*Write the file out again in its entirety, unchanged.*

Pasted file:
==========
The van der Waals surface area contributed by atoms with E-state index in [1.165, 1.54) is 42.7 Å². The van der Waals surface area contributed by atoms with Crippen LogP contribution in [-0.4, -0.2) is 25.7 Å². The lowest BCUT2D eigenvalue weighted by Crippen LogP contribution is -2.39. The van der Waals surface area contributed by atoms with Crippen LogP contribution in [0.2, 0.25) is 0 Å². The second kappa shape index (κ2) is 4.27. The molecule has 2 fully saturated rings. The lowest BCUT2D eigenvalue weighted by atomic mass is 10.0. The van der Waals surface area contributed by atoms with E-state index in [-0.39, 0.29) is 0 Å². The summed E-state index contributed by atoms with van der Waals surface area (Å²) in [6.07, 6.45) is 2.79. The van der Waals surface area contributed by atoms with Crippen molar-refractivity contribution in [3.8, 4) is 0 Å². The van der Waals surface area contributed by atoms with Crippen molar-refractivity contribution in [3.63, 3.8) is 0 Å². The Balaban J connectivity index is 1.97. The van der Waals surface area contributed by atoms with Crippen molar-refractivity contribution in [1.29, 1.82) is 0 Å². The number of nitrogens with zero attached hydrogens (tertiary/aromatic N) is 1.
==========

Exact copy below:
The van der Waals surface area contributed by atoms with E-state index in [1.165, 1.54) is 42.7 Å². The van der Waals surface area contributed by atoms with Crippen LogP contribution in [-0.4, -0.2) is 25.7 Å². The lowest BCUT2D eigenvalue weighted by Crippen LogP contribution is -2.39. The van der Waals surface area contributed by atoms with Crippen LogP contribution in [0.2, 0.25) is 0 Å². The second kappa shape index (κ2) is 4.27. The molecule has 2 fully saturated rings. The lowest BCUT2D eigenvalue weighted by atomic mass is 10.0. The van der Waals surface area contributed by atoms with E-state index in [-0.39, 0.29) is 0 Å². The summed E-state index contributed by atoms with van der Waals surface area (Å²) in [6.07, 6.45) is 2.79. The van der Waals surface area contributed by atoms with Crippen molar-refractivity contribution in [3.8, 4) is 0 Å². The van der Waals surface area contributed by atoms with Crippen molar-refractivity contribution in [3.63, 3.8) is 0 Å². The Balaban J connectivity index is 1.97. The van der Waals surface area contributed by atoms with Crippen molar-refractivity contribution in [1.29, 1.82) is 0 Å². The number of nitrogens with zero attached hydrogens (tertiary/aromatic N) is 1.